Different lenders will ask for different things, some of the paperwork they’re likely to request includes:

Proof of identity

No lender will approve a loan unless you can prove you are who you say you are. You’ll probably be asked to provide 100 points of identification.

A passport and a driver’s licence will typically get you over the line, as will a passport, Medicare card and utility bill.

Proof of residence

As part of establishing your identity, lenders will want to confirm your address.

This could be done with a utility bill, council notice, tenancy agreement or mortgage statement.

Proof of income

Once lenders have confirmed your identity, they’ll want to make sure you’re earning enough income to repay the loan.

You might be asked for any combination of payslips, bank statements, a group certificate, and a tax return.

Proof of savings

Repaying a loan isn’t just about how much money you earn – it’s also about how much of that money you spend.

Lenders like to make sure potential customers are capable of saving, so don’t be surprised if they ask for bank statements and investment documents.

Proof of liabilities

Lenders will also want to know about your debts, so they can get a complete understanding of your financial position.

That means you’ll probably be asked to provide copies of credit card statements, loan agreements and the like.

Car details

If you plan on applying for a secured car loan, the lender will want to be confident that the value of the car being purchased will be enough to secure the loan in case you default on your repayments.

You may need to provide details or the car you're buying, including its make, model, age, kilometres travelled, and overall condition. These details may be found in the contract of sale and car registration.

Proof of insurance

Some lenders won’t give you a car loan if you don’t have comprehensive insurance, because you might struggle to repay the loan if you were suddenly hit with a damage claim.

As a result, you might be asked to provide insurance documents as part of your car loan application.

Step 5: Apply for pre-approval

While pre-approval is an optional step in the car loan application process, it may be helpful for some people. Pre-approval is when a lender agrees in principle to lend you a certain amount of money before you purchase a car, while still allowing you or the lender to back out if either one of you changes their mind. The lender needs to assess your financial situation before giving this initial green light, so it can be a good indication of whether you’d be approved, though it’s in no way a guarantee.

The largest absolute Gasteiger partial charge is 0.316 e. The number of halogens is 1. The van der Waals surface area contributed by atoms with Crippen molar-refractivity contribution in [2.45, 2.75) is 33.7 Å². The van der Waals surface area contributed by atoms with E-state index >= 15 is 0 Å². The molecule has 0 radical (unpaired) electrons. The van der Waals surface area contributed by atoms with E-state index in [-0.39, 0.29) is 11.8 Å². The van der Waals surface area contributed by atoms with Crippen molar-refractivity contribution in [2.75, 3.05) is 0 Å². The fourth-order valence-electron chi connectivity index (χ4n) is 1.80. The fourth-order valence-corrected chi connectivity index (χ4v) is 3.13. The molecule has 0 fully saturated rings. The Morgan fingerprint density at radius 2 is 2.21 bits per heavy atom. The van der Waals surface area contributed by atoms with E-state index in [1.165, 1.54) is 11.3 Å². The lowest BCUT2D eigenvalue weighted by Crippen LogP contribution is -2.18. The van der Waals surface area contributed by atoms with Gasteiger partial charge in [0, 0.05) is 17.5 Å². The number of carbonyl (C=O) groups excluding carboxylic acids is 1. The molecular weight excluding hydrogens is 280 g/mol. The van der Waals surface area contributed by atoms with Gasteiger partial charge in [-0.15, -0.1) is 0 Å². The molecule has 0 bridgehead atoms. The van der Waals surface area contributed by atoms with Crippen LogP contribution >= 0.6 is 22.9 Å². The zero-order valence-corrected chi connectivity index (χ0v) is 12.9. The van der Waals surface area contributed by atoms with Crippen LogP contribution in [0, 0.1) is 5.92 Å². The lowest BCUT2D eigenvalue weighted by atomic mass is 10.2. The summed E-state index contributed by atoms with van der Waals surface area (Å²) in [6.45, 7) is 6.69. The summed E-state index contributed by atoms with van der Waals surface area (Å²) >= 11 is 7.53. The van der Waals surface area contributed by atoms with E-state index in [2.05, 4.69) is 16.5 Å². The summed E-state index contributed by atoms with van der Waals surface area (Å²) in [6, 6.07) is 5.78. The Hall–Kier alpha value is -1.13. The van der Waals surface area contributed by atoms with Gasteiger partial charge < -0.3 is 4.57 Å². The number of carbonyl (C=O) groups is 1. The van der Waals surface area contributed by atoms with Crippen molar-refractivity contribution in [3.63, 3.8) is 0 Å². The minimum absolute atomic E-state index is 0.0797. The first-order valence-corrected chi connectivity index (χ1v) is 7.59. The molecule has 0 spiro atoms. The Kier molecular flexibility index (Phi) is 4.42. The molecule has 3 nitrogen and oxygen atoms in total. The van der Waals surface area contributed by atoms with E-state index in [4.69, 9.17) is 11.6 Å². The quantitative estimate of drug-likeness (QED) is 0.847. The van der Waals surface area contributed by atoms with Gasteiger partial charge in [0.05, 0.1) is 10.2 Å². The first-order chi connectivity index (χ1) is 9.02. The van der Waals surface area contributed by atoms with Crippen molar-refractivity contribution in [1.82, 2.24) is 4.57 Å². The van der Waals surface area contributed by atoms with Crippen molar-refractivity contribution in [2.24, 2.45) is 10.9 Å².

Pre-approval can give you a clear idea of how much you can really afford. Armed with this knowledge, you can head to a car dealership or approach private sellers with better confidence that you won’t be overstretching your budget.

Step 6: Secure full loan approval

After gaining pre-approval and making your mind up on the car you want, you’re ready to apply for the real deal. You should make sure the vehicle you’ve chosen is qualified for the car loan you’re applying for. When car shopping, take note of the vehicle's age, kilometres travelled, make and model.

How long it takes for a decision to be made will depend on the lender and whether it’s a straightforward application. Sometimes, the lender may need more information from you, which may drag out the waiting time. The more information you can provide a lender up front, and the more accurate and detailed the documentation you provide, the less likely the lender would need to halt the application process to check something with you.

If you aren’t certain whether your car loan application may be accepted by a lender, another option to consider could be to get help from a car finance broker. Similarly to mortgage brokers, these experts can help you work out which car loan options may best suit your financial situation and personal goals, and negotiate with lenders on your behalf to help you get the best deal for your needs. They can also help you complete your application, making sure you have all the necessary documentation to maximise your chances of car loan approval.

Compare car loans in Australia

Product database updated 25 Jun, 2024

This article was reviewed by Personal Finance Editor Alex Ritchie before it was published as part of RateCity's Fact Check process.